Wednesday 12 February 2020

Ten Top Ways to Get the Church to Carbon Neutral

We hear from the Church of England Synod that they're planning to get to nett-zero carbon emissions by 2030.

Which is a great ambition. But people are asking, how will it be achieved? Well, we've had access to a top-secret document that reveals how it's going to be done.

1.  Mobile Church 

In the first instance, it's no good closing down lots of small village churches so the vicar doesn't have to drive around. If you do that, instead everyone else drives. And that's even worse. So one possibility is a solar-powered "Mobile Church". On the principle of mobile libraries, this crenellated electric Transit will go from village to village, ringing a bell as it arrives in each settlement to encourage the faithful to come to prayer.

2.  Renewable Pews

It's not commonly realised that pews are a carbon sink. So instead of just replacing pews with chairs, in this scheme parishes will grow pitch pine trees in the graveyards. Then whenever the vicar fancies replacing the pews, they'll just make some more out of the trees in the churchyard,  flog the old ones to local antique shops and pubs, and plant some more trees.

Marlow Church illuminated at night
This will have to stop

3.  Bees

In the old days, wax for candles was given to the church in the form of tithes. In a zero-carbon Church, candles will replace all lighting within churches. Since the churchyard will be full of pine trees, the best place to keep the bees will be on the church roofs. In this way, High Catholics will be happy with all the candles. And with all those hives on the roofs, we can expect a rapid decline in lead thefts.

4.  Incense Carbon Sequestration

Not the world's greatest source of CO2, to be fair. But still, nett zero is nett zero. In future, all thuribles will be fitted with calcium hydroxide filters to sequester the CO2. The resultant lime solution can then be dried out, and the chalk used to write above the church door at Epiphany.

5.  Growing Moss on the Congregation

Moss converts CO2 into oxygen and more moss, and is a valuable habitat for small invertebrates. So members of the congregation will be encouraged to grow moss on their hats and coats. As well as helping the environment, it will also soak up rainwater when the roof is leaking. On closer inspection, the think tank discovered that roughly 50% of congregations (and 89% of elderly male priests) are already growing moss on them, so the best species for church habitats have already been identified.

6.  Go Acoustic

By converting the music group to acoustic guitars and pianos instead of electric keyboards, nett use of electricity will be achieved. Some more radical thinkers have suggested going one step further, and getting rid of the instruments all together.

7.  Hymn Books

Hymn books are a long-term form of carbon storage - so much better for the environment than those environmentally-unfriendly overhead projectors with their oil-based "acetates" that some of the more hip churches have adopted. Once all the lights (and heat) have been replaced by candles, hymn books once again become a viable form of showing congregations the words to sing. In a related strategy, using the old BCPs in the crypt is carbon neutral whereas disposable service folios are an environmental nightmare.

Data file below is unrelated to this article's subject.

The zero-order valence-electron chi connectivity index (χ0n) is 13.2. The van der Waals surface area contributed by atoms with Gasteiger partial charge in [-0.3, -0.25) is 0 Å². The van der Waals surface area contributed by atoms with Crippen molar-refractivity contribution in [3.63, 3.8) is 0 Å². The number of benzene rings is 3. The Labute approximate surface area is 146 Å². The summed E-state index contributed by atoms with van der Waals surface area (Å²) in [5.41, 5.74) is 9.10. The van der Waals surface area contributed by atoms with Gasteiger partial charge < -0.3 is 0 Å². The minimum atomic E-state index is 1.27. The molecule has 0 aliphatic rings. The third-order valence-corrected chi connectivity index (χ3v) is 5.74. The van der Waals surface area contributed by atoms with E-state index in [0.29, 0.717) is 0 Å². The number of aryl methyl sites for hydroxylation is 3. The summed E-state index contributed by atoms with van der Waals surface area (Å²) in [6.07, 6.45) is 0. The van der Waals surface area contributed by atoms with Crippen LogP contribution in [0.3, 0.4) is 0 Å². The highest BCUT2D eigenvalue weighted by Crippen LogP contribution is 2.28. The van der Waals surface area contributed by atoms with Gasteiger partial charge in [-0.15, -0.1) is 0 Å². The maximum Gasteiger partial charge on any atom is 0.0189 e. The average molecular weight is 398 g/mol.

8.  Raising Graveyards

Instead of banging on about not enough burial space and the terrible environmental impact of cremation, just build an extra storey on the churchyard. Raise all churchyard walls by 12 feet and you have enough space, over the next couple of centuries, to triple the carrying capacity. Instead of dirt, burials will be filled in with the moss harvested from the congregations.

9. Geothermal Heating

The ultimate renewable energy source for warming up cold-hearted Christians. A 25-mile deep hole under the chancel will provide an unlimited supply of heat on even the coldest morning. And provide ministers with a brilliant illustration when preaching about Hell. Churches with adult baptism pools may be able to achieve similar objectives using heat exchangers, but it's nothing like as much fun.

10.  Zero-New-Christians

By putting out confusing directives about sexuality, fighting over the best kind of worship and sustaining feuds between quires, ministers, organists and congregations, it may be possible to achieve a zero-new-Christians target. This will result in the Church being completely carbon neutral by about 2050, all on its own.

Want to support this blog? Want a good laugh? (or to shudder at death at any rate? Then here's two ways you can keep the Archdruid in doilies...
If you want someone to share the terrors of death while making you laugh, we have "A Hint of Death in the Morning Air" - 97 poems to make you wonder, laugh or shake your head sadly. At only £1 on Kindle. Or if you want to know what the people in the pews really think, and you prefer your words printed on paper, why not try "Writes of the Church"?  The letters to the Church magazine the vicar really didn't need.


  1. Sadly #10 seems the most likely actually to be achieved.

  2. Wondering how those churches with few resources will be able to be carbon neutral. Perhaps if we stopped paying share to the diocese, paid our own Minister we would have enough resources to actually convert heating systems to renewable sources of energy. Let the Central Church fund dioceses with a single bishop, single Arch Deacon and a ban on emails which cause more work and heat. The old fashioned letter (lost in the post) would reduce the admin burden to virtually zero. Mind you, Church Wardens will need to be trained as exercise trainers to keep the congregations running on the spot in the pews to maintain body heat. The peace could become a hugging festival to exchange body heat and relationships will be cemented by sharing our germs.


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